Huntley village officials are considering establishing a business district and a special sales tax for an area along the Route 47/Interstate 90 corridor encompassing a mix of commercial uses.
A business district, officials said, could help with redevelopment of the recently demolished Huntley Outlet Center, the Huntley Auto Mall and nearby undeveloped or vacant properties north of Freeman Road along Route 47. New sales tax revenues generated from businesses in the area could fund redevelopment incentives for the corridor and other private and public improvements, including construction, relocation, infrastructure, renovations, site studies and preparation costs.
The village board recently hired Kane, McKenna and Associates to prepare a business district plan for a cost of between $8,500 and $12,500. The firm had worked with the village to establish the downtown tax increment financing district and other projects.
Consultants will help further define the area qualifying a business district designation under state law, said Lisa Armour, assistant village manager.
Unlike a special taxing district, a business district would not affect the property tax base or other taxing bodies, Armour said.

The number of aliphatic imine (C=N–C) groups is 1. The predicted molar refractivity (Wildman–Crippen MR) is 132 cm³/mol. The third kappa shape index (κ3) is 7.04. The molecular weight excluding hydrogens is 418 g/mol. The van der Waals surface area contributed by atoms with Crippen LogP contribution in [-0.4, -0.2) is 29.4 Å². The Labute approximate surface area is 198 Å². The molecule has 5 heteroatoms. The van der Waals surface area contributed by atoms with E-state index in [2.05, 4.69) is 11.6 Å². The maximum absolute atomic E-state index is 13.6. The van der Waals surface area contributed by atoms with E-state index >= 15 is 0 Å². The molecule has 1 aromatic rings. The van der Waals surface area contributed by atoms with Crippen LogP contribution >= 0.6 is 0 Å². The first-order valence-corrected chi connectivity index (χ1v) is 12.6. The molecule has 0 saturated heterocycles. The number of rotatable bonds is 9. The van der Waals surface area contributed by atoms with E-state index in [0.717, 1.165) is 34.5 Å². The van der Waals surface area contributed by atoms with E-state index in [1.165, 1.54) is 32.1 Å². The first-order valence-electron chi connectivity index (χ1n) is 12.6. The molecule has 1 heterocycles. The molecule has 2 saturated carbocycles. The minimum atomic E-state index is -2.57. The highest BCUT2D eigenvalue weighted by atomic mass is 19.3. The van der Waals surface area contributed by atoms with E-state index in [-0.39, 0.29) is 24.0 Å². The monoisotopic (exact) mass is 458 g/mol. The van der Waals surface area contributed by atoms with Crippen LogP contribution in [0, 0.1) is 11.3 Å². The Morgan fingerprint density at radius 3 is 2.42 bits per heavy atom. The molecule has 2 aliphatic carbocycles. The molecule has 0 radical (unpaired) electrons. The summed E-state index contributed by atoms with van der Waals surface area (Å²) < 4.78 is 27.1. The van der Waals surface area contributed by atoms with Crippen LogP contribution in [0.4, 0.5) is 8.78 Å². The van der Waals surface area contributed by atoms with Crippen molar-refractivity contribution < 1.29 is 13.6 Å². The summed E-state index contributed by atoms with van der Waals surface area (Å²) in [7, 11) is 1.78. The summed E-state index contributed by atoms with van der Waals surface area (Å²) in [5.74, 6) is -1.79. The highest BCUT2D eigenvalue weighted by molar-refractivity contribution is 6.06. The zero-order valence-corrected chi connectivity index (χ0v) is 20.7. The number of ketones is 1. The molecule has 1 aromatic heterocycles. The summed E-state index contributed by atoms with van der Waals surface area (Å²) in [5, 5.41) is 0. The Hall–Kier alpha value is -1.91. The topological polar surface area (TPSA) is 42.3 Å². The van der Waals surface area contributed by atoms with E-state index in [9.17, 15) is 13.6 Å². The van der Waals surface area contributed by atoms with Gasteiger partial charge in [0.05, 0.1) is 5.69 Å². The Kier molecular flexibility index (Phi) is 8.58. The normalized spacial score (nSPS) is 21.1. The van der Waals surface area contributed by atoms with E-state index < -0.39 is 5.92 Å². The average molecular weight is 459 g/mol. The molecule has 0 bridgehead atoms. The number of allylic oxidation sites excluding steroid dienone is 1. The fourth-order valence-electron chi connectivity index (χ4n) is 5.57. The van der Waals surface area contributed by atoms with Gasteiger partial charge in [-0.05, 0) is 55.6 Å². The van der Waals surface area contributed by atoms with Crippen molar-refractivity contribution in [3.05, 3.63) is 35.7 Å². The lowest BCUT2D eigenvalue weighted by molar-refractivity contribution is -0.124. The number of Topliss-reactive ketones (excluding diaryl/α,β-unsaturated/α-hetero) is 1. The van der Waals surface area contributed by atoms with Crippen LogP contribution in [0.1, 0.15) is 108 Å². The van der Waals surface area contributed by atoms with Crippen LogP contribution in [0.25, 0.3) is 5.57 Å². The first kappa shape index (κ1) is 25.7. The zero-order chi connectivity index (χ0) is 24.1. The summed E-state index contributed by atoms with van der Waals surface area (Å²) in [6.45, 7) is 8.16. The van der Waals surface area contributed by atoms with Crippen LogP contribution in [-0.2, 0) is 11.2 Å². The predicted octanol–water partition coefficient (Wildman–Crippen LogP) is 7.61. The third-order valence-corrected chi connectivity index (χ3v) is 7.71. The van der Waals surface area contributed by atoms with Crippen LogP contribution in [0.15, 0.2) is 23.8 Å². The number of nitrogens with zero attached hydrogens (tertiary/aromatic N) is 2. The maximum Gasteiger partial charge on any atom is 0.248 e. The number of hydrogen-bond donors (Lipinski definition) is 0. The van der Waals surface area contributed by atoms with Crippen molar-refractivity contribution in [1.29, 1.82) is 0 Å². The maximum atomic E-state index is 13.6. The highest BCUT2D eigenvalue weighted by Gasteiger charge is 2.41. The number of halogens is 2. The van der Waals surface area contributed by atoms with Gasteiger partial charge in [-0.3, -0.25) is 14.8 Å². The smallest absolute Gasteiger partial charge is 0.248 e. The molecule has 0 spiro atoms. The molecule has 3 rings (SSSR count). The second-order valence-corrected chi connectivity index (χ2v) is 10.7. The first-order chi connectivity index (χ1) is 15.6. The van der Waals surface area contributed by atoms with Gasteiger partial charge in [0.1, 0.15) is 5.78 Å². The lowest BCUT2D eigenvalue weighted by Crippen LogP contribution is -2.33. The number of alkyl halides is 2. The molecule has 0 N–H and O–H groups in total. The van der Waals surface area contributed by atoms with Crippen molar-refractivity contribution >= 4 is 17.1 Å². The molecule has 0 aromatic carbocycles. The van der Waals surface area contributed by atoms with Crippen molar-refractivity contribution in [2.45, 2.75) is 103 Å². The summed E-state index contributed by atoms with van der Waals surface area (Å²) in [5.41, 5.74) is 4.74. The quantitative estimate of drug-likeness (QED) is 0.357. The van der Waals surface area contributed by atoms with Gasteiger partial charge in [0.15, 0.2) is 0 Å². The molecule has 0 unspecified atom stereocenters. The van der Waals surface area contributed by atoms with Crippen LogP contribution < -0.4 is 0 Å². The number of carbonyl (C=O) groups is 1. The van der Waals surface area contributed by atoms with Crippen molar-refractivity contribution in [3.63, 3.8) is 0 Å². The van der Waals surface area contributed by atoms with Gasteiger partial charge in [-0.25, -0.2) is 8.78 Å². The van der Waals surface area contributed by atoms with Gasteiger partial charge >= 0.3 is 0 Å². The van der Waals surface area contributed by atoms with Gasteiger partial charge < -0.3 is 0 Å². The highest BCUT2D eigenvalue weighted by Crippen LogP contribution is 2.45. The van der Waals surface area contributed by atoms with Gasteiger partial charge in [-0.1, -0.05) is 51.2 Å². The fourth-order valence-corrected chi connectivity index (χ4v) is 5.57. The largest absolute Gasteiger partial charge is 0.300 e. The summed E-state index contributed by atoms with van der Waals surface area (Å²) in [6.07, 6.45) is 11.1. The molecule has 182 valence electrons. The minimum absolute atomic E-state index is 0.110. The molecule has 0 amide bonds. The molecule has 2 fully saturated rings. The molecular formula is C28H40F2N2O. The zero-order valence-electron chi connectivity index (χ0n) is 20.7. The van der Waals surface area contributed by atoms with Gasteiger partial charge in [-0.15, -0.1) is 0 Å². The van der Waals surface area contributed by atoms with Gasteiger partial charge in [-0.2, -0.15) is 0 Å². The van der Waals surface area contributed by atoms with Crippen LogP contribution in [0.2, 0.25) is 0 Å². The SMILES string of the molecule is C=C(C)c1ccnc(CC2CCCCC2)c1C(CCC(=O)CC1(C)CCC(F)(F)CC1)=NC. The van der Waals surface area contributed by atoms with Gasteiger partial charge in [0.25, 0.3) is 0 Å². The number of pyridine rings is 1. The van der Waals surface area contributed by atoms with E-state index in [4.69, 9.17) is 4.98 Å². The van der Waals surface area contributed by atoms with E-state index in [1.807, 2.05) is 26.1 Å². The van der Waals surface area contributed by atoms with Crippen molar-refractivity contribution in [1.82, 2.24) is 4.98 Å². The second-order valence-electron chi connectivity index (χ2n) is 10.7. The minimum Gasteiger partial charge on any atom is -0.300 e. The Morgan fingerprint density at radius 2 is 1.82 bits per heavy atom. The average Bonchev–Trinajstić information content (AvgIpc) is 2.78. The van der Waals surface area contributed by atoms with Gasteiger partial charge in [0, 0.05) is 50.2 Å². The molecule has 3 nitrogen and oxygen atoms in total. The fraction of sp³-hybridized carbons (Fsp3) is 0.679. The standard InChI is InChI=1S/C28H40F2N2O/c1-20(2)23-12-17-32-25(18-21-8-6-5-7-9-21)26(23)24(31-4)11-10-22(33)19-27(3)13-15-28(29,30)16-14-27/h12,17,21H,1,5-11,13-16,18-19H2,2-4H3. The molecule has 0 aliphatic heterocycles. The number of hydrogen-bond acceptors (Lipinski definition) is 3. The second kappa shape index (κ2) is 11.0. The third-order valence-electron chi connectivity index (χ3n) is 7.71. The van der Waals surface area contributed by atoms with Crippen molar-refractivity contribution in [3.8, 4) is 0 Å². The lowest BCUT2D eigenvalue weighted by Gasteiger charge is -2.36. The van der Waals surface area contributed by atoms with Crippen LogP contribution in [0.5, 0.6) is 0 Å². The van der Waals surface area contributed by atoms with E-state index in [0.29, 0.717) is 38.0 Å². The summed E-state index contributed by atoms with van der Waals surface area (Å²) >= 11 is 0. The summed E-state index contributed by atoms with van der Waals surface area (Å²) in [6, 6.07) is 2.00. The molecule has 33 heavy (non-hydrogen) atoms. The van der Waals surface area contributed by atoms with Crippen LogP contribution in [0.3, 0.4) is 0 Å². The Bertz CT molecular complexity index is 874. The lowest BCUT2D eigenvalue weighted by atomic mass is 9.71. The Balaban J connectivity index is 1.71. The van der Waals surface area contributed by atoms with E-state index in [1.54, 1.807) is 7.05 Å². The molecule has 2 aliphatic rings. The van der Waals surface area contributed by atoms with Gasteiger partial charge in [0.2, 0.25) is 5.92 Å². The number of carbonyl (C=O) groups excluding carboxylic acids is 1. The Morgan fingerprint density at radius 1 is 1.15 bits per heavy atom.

State law allows municipalities to establish a business district and impose an up to 1 percent sales tax within that area to fund development provided the plan meets state requirements.
In December 2017 the village adopted the I-90/Route 47 Gateway Plan to ensure long-term vitality surrounding the interchange and the entire village. This area is key to implementing the village's overall strategic plan and the more specific economic development plan emphasizing new business attraction and expansion, redevelopment of the former outlet center and reuse of vacant properties, documents show.
Among the state's criteria for a business district are properties within must border each other and be blighted as defined by state code. The district sales tax would be imposed on general merchandise sold at retail or transferred as part of a sale of service. The tax would not apply to certain food, drugs and medical appliances, or vehicles that must be titled or registered by the state.
The village could impose the sales tax in 0.25 percent increments up to the 1 percent limit for a duration of up to 23 years. A 1 percent hotel tax also could be added to the current rate of 5 percent, documents show.
Among the objectives of the village's strategic plan is securing a commitment for construction of a hotel, working with the owners of the former Chevrolet dealership at the Auto Mall and the vacant restaurant building on Freeman Road to redevelop or fill those buildings.
With demolition of the outlet mall complete, property owners are working on rezoning the site and marketing it for retail and light industrial uses. That application will go before the village board in the coming months, Armour said.